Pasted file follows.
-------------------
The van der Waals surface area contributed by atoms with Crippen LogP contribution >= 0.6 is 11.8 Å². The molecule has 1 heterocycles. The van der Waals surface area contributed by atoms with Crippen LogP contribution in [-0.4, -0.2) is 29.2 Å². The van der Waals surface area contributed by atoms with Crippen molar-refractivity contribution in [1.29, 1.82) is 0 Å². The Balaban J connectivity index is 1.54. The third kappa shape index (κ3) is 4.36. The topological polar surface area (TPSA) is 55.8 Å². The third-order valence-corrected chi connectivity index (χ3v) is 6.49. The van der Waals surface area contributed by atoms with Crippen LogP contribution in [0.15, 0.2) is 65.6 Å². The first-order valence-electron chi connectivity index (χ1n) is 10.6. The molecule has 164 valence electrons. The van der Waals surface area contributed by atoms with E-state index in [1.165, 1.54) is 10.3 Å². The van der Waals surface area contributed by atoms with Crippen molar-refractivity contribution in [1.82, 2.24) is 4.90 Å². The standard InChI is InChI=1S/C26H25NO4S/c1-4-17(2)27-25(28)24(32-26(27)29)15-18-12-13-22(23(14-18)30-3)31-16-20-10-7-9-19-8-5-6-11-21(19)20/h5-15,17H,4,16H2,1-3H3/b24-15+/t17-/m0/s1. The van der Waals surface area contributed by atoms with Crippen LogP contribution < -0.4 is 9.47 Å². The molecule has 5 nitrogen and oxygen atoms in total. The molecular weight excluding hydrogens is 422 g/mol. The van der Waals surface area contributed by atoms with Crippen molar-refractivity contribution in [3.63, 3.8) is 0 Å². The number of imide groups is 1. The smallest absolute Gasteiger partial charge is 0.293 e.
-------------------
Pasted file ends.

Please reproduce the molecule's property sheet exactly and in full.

The van der Waals surface area contributed by atoms with Crippen LogP contribution >= 0.6 is 11.8 Å². The molecule has 1 heterocycles. The van der Waals surface area contributed by atoms with Crippen LogP contribution in [-0.4, -0.2) is 29.2 Å². The van der Waals surface area contributed by atoms with Crippen molar-refractivity contribution in [1.29, 1.82) is 0 Å². The Balaban J connectivity index is 1.54. The third kappa shape index (κ3) is 4.36. The topological polar surface area (TPSA) is 55.8 Å². The third-order valence-corrected chi connectivity index (χ3v) is 6.49. The van der Waals surface area contributed by atoms with Crippen LogP contribution in [0.15, 0.2) is 65.6 Å². The first-order valence-electron chi connectivity index (χ1n) is 10.6. The molecule has 164 valence electrons. The van der Waals surface area contributed by atoms with E-state index in [1.165, 1.54) is 10.3 Å². The van der Waals surface area contributed by atoms with Crippen molar-refractivity contribution in [1.82, 2.24) is 4.90 Å². The standard InChI is InChI=1S/C26H25NO4S/c1-4-17(2)27-25(28)24(32-26(27)29)15-18-12-13-22(23(14-18)30-3)31-16-20-10-7-9-19-8-5-6-11-21(19)20/h5-15,17H,4,16H2,1-3H3/b24-15+/t17-/m0/s1. The van der Waals surface area contributed by atoms with Crippen LogP contribution < -0.4 is 9.47 Å². The molecule has 5 nitrogen and oxygen atoms in total. The molecular weight excluding hydrogens is 422 g/mol. The van der Waals surface area contributed by atoms with Crippen molar-refractivity contribution in [3.63, 3.8) is 0 Å². The number of imide groups is 1. The smallest absolute Gasteiger partial charge is 0.293 e.